On Wednesday, June 7, the government of autonomous Iraqi Kurdistan announced that an independence referendum would be held on Monday, September 25. The statement specifically notes that people in Iraqi Kurdistan “as well as those living in the disputed areas” will vote on independence. This referendum is likely to bring resistance from the Iraqi government in Baghdad. The decision was made at a meeting held between representatives of the region’s political parties and President Masoud Barzani. According to the government’s statement, regional political parties, which have clashed in recent months, will resolve outstanding political and economic issues prior to the date of the referendum.
Demonstrations and other political events are likely in the run-up to the referendum in both the autonomous Iraqi Kurdistan region and in Baghdad.
Autonomous Iraqi Kurdistan officially includes three provinces (Erbil, Dahuk, and Sulaymaniyah) protected by a security force (peshmerga) independent from the Iraqi government. The people of Iraqi Kurdistan largely support the idea of independence, but the referendum will face major challenges from within the Kurdish, Iraqi, and Turkish governments.
Iraqi Kurdistan’s economy is dependent on oil exports. Depressed oil prices, as well as regional instability caused in part by the Islamic State (IS), have led rival Kurdish factions to clash in recent months as different groups compete for influence and control in various regions. In Baghdad, the Iraqi government will almost certainly oppose Kurdish independence, especially given the statement’s indication that it will include disputed territories like the oil-rich province of Kirkuk. Furthermore, most of the oil Iraqi Kurdistan exports passes through a pipeline to the Turkish port in Ceyhan, giving Turkey – which may oppose independence out of hand because of the implications it could have in its decades-long armed conflict with the country’s large Kurdish minority – significant leverage over the prospective independent Kurdish state. This could in turn further increase opposition in Baghdad, which may consider unacceptable the idea that part of its territory could become an independent state under Turkish influence given Baghdad’s poor relationship with Ankara.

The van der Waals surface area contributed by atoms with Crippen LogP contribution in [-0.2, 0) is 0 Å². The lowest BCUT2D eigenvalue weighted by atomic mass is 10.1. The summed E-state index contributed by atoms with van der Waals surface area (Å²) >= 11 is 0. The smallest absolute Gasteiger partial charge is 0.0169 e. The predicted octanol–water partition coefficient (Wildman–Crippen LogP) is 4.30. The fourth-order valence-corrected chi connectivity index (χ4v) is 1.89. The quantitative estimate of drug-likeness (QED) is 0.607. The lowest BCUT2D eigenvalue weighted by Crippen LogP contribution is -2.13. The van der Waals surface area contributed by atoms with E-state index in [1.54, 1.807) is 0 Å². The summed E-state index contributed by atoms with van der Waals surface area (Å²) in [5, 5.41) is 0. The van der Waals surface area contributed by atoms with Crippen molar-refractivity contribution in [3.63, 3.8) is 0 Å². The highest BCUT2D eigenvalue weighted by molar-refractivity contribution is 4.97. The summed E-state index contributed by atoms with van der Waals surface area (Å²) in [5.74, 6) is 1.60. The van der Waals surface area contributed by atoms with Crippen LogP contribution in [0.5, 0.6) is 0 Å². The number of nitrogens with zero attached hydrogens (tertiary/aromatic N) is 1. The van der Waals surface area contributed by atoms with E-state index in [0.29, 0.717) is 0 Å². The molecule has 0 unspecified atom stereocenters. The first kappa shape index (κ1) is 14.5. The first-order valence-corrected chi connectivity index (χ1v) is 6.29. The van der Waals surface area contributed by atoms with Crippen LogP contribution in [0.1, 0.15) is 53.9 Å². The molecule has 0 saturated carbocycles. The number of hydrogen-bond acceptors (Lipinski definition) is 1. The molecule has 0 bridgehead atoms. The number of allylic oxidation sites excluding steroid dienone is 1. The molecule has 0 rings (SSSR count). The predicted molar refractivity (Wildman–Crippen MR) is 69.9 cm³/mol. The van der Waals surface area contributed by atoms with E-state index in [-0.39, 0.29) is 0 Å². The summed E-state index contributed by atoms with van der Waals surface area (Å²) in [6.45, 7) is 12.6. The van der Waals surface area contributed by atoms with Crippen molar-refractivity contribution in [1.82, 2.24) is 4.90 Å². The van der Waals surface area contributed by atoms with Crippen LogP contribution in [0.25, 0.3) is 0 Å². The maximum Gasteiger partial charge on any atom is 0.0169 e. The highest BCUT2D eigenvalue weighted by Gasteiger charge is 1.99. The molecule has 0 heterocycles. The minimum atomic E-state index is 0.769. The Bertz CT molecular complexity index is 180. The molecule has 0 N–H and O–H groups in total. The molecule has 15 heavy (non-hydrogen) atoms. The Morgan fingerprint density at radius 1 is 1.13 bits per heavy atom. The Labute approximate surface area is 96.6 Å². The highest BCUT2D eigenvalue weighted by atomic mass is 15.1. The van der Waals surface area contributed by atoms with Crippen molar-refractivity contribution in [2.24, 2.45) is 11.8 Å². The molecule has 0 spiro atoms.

Individuals in Iraq are advised to monitor the situation and to avoid all protests.
The security environment in Iraq remains complex. Although travel is permissible in some areas, other areas should be considered strictly off limits. Professional security advice and support should be sought prior to all travel. While Iraqi Kurdistan is relatively far from the frontlines of the campaign against the Islamic State and has generally been more secure than the rest of the country, the risk of intra-Kurdish clashes suggests additional caution should be adopted for the foreseeable future.
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